Been compromised yet?
It is not if…it’s when. Thanks to the increasing prevalence of IT use and utility in so many aspects of our lives and our increasing reliance on it, sadly we continue to see increasing levels of cyber threat. Increased use and reliance present increased opportunity.
Cyber security is both a personal and a business issue. However, it is the business aspect we are concerned about in this article. We look at what is happening, who in an organisation is responsible for cyber security, and some practical steps to protect your organisation.
What you need to know
- The issue is big, continues to grow fast, and is potentially very disruptive and costly
Malware, phishing and credential harvesting, ransomware, scams and fraud, unauthorised access and data breaches, denials of service attacks are all regularly seen in New Zealand. Sadly, New Zealand’s honest and trusting business environment makes us a lucrative target for international hackers and bad agents.
Data from agencies such as CERT (our Computer Emergency Response Team and a great resource on threats and practical advice www.cert.govt.nz ) reports an exponential level of growth in attacks. COVID and people working remotely has provided more opportunity for attack and has just exacerbated this growth.
Regarding disruption, ponder how well your organisation could work with no access to computers or phones?
- Cyber risk affects your organisation
If you use IT at all then your organisation is at risk.
The media continues to report high profile cases, usually of large high-profile organisations. Recent examples include the compromise of Waikato DHB’s systems or some of our major banks being offline for a couple of days due to attacks. However cyber security experts will tell you this issue is significantly under-reported in the media and impacts all sizes of organisation.
The natural human reaction to these is a sense of schadenfreude – that lovely German word meaning “pleasure derived by someone from another’s misfortune”. We are initially shocked and “tut tut” and wonder why they didn’t have better systems. However, another common human reaction after brief feelings of interest and concern is apathy. We get back to being busy and concerns that this could happen to us diminish in our mental real estate.
Don’t succumb to this! You best protection is the realistic awareness that this can happen to you and taking action to prevent, prepare and plan your response.
- Cyber security is an organisation issue and not an IT issue
Many people have a simplistic view that if the threat uses IT, then the solution must just be an IT one. This is wrong.
For any organisation to continue to be sustainable it needs an appropriate combination of people, processes, and technology. IT is a tool, but it only operates within a wider organisation eco-system and takes people to run it.
It therefore needs attention starting at the highest level of any organisation. It is firstly a strategic board issue. Secondly, it is a core management operational issue, but it also requires buy-in and vigilance from everyone in an organisation if you are to remain safe. Hence it also becomes a cultural issue.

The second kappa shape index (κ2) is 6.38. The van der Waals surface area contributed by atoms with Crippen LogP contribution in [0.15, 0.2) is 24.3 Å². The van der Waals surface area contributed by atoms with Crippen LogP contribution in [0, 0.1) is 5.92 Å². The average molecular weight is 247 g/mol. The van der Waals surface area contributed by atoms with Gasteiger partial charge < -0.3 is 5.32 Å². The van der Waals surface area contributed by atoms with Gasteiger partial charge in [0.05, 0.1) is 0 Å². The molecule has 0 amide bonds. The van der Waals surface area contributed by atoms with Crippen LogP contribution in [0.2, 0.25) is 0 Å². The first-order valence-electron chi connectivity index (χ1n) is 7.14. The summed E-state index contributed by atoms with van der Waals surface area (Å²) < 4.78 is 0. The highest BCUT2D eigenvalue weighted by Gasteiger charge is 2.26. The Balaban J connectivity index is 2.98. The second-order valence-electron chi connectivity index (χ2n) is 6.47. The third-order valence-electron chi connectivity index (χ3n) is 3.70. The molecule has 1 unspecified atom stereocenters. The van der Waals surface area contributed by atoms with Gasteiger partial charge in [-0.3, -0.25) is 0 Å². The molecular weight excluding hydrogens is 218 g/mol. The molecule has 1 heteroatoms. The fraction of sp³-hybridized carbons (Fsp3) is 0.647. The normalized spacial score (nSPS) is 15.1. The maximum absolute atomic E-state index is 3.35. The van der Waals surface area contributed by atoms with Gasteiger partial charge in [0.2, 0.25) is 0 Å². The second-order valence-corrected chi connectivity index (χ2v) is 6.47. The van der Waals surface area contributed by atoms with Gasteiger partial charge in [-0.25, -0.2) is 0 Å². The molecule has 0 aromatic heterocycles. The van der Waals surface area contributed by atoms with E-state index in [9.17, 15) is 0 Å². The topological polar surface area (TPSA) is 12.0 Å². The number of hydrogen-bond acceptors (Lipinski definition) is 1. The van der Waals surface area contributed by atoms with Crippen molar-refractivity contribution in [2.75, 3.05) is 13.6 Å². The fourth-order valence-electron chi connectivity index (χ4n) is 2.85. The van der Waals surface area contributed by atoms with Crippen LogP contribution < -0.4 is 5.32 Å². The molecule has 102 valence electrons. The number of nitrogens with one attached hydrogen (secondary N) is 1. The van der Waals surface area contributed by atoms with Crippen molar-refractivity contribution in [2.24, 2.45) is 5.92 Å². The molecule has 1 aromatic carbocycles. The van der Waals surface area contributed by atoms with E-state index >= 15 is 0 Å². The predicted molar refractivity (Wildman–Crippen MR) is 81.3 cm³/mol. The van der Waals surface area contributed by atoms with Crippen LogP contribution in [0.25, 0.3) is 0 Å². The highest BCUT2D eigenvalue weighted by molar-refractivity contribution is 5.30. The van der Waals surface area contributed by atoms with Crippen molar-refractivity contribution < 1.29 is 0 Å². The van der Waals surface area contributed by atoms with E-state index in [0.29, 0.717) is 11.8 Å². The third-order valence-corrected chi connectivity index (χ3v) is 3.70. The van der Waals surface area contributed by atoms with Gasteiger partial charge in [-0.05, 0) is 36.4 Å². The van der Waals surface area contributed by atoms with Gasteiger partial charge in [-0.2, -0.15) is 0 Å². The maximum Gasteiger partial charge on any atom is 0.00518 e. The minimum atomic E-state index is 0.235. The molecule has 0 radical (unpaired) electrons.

- Nothing is static
Cyber security is not a once only fix or cost.
There is wonderful innovation in technology every day. Sadly, this includes innovation by malicious individuals looking to use IT to defraud or disrupt organisations. Awareness and keeping up to date is important, as is revisiting and refreshing your systems, plans and processes when appropriate.
What you should do
It is useful to think of cyber security in 3 areas:
- Response and recovery
IT experts often suggest that as a rule of thumb that both your cyber security effort and ongoing budgeted spend should be evenly spread across these 3 areas. Traditionally this has been greatly skewed towards protection in most organisations. This needs to change.
Only some of these areas include actual IT solutions.Awareness and understanding of likely threats, what assets you should be trying to protect, regular training, and a practical plan that can be implemented when issues occur are all essential ongoing factors in a good cyber security system.
Rather than being able to keep every threat out (an increasingly impossible aim), speed of detection of a breach has become increasingly important.This then allows a prompt response.
Have a plan. Then when the inevitable happens you have a clear process to work through to hopefully minimise disruption to your organisation.
We also subscribe to the view: “It is better to be prepared for a risk that doesn’t eventuate than to suffer it and not be ready.”
- Keep up to date and awareness raising – Ensure you have good systems for remaining aware of what is happening and changes that may impact the sustainability of your operations. Signing up to updates from organisations like CERT is a simple advisable step. Ensuring you have access to experts in the area and keeping in touch with them and your technology suppliers for updates.
- It’s a team game – All your team will use IT and are part of your organisation’s processes and systems. Good cyber security should include all your team being aware of the risks, and your organisation’s policies and protections. Thorough induction, good policies and processes and regular training are key.
As a cyber security colleague of ours says, “Any computer that is turned on is a potential cyber security risk.”
No organisation is immune from cyber threats. However, as with any significant risk, the key to organisational sustainability is an appropriate identification and awareness of cyber security threats, and then the subsequent ongoing management of them.